The question that investors have to ask themselves is whether these high-flying stocks, that have dominated this upturn, will grow into their valuation. Or put another way……are they pulling forward earnings and growth from the future due to how the pandemic is changing our work and daily habits? Are companies like Apple, Microsoft, and Netflix meaningfully gaining greater market share that can justify their higher valuations? The answer to this question will go a long way in determining whether the markets have gotten ahead of themselves. Especially since the majority of S&P 500 companies, in particular the value sectors, have not participated, or at least not fully, in the run-up.

    The balance of the year will be interesting on many fronts, the election, any news of a vaccine, and how a country seemingly divided can find a path forward. I’m optimistic. I don’t doubt there will be some bumps along the way. There always are when a democracy is challenged. But it’s not like we haven’t been here before. We need continued good news. And we should focus more of our attention on the common good. No matter which side of the aisle we may sit on, it’s important to keep in mind that true freedom is a derivative of the common good and never has been the other way around.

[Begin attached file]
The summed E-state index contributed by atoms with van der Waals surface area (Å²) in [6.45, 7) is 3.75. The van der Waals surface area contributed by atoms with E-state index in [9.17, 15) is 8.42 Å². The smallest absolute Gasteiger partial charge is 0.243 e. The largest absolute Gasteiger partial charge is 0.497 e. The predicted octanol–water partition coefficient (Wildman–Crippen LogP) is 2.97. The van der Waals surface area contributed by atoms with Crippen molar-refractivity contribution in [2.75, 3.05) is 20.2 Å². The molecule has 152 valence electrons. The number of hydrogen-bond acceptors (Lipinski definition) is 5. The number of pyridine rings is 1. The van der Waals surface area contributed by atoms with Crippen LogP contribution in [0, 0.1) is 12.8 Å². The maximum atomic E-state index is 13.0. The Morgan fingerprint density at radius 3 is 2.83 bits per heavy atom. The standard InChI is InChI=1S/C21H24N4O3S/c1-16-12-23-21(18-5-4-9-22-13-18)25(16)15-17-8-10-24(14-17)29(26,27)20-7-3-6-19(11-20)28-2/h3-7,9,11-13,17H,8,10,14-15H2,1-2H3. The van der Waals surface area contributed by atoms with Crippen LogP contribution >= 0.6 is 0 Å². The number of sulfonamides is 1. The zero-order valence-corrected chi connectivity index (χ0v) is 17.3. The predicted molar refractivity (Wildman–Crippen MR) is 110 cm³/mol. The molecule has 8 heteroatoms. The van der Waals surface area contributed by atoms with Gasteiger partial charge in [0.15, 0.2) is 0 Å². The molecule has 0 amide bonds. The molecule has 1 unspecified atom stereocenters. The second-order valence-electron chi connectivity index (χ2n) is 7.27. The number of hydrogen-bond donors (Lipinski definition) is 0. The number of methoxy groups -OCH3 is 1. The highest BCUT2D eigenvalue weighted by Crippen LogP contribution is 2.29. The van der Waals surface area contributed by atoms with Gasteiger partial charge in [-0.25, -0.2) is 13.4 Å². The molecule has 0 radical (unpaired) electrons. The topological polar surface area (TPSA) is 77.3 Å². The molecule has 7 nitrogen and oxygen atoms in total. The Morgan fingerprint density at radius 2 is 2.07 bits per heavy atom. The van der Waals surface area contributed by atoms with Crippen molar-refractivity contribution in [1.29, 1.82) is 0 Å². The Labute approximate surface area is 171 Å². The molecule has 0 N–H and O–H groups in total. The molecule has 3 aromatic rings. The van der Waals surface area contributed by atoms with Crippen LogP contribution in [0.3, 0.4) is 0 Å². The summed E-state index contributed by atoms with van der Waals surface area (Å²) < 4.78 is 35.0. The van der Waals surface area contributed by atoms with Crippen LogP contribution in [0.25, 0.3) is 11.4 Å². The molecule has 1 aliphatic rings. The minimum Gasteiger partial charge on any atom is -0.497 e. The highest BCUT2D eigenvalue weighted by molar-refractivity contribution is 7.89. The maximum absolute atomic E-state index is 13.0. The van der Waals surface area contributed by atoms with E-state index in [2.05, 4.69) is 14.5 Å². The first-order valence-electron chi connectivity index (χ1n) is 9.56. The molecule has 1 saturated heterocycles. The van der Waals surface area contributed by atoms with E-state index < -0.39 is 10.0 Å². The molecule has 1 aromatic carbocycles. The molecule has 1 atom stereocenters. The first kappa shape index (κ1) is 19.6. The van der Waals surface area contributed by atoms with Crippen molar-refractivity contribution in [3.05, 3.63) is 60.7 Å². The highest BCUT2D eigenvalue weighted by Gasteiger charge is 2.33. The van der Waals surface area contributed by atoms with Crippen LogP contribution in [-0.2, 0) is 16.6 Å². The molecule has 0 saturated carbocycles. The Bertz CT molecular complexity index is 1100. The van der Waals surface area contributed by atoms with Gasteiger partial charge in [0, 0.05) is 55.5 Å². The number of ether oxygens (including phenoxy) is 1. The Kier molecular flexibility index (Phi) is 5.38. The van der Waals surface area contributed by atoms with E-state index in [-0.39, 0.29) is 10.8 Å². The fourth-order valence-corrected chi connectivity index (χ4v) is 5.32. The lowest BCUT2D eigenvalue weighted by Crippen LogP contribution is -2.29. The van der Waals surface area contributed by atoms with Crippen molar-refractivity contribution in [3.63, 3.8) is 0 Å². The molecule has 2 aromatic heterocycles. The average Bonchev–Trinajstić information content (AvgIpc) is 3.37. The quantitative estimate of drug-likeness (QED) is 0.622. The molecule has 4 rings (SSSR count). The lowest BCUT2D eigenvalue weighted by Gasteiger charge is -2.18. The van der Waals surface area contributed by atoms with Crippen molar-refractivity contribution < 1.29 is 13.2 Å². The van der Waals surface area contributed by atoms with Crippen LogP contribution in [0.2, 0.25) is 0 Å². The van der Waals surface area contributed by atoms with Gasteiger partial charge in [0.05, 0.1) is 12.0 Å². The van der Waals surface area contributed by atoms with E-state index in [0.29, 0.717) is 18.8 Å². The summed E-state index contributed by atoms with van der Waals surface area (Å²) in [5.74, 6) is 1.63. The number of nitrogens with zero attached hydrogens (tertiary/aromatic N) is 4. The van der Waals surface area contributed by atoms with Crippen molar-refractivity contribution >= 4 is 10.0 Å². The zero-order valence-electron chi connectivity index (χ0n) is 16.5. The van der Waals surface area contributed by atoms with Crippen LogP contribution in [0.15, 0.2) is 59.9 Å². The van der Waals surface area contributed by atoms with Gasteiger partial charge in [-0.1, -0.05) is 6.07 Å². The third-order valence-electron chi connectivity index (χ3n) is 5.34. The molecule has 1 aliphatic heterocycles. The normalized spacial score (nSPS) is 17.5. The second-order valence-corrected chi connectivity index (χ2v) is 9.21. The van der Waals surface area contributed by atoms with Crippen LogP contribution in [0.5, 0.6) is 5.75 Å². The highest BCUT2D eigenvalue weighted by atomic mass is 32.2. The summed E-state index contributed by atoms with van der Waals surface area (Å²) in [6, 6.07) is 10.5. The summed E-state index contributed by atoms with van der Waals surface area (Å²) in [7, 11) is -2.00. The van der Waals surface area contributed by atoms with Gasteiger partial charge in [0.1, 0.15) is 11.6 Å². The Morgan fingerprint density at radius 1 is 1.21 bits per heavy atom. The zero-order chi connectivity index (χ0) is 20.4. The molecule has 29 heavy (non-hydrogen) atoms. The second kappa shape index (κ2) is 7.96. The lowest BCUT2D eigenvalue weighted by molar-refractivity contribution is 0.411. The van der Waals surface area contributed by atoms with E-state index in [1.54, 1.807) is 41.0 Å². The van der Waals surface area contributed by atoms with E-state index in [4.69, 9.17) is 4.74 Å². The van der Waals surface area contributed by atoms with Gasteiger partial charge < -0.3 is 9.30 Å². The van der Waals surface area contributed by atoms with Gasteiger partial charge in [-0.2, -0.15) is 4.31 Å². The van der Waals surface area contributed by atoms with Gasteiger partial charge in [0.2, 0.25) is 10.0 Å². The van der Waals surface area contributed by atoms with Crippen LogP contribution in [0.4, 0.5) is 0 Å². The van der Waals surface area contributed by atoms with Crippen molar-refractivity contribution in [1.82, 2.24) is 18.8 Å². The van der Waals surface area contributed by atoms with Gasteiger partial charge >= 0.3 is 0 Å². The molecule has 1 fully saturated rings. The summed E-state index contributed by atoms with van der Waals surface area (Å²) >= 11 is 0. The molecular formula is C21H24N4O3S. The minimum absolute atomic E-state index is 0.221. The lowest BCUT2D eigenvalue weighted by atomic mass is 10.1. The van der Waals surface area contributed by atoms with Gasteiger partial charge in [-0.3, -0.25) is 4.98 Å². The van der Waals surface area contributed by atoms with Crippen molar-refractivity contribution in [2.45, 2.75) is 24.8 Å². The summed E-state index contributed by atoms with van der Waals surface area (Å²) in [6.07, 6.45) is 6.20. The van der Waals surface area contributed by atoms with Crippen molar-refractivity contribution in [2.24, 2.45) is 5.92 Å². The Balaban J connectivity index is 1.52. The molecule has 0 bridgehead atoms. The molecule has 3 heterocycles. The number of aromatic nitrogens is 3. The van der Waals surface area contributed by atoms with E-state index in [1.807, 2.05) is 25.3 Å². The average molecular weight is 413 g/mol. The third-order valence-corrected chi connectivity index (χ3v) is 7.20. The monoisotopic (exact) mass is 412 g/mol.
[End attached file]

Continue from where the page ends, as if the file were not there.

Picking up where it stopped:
Have a great Labor Day Weekend.

    All the best,

    Jim
    James K. Tonrey, Jr.
    Partner/Chief Executive Officer


  • 08/26/2020

    Dear Clients,

    Twenty-seven weeks ago, I didn’t imagine I’d still be writing a weekly note to clients. But here we are. We’ll remain on this path for as long as we have to. We want to make sure you continue to receive important, timely updates about the markets, our firm, and the way forward.

    The past six months have been an interesting study in investor psychology for sure. We’re in the middle of a world-wide pandemic, a presidential election, an economy sputtering, and our personal worlds turned upside down, but the stock markets are riding all-time highs. There are so many ways to assess this phenomenon. And frankly, it’s anyone’s guess as to exactly why.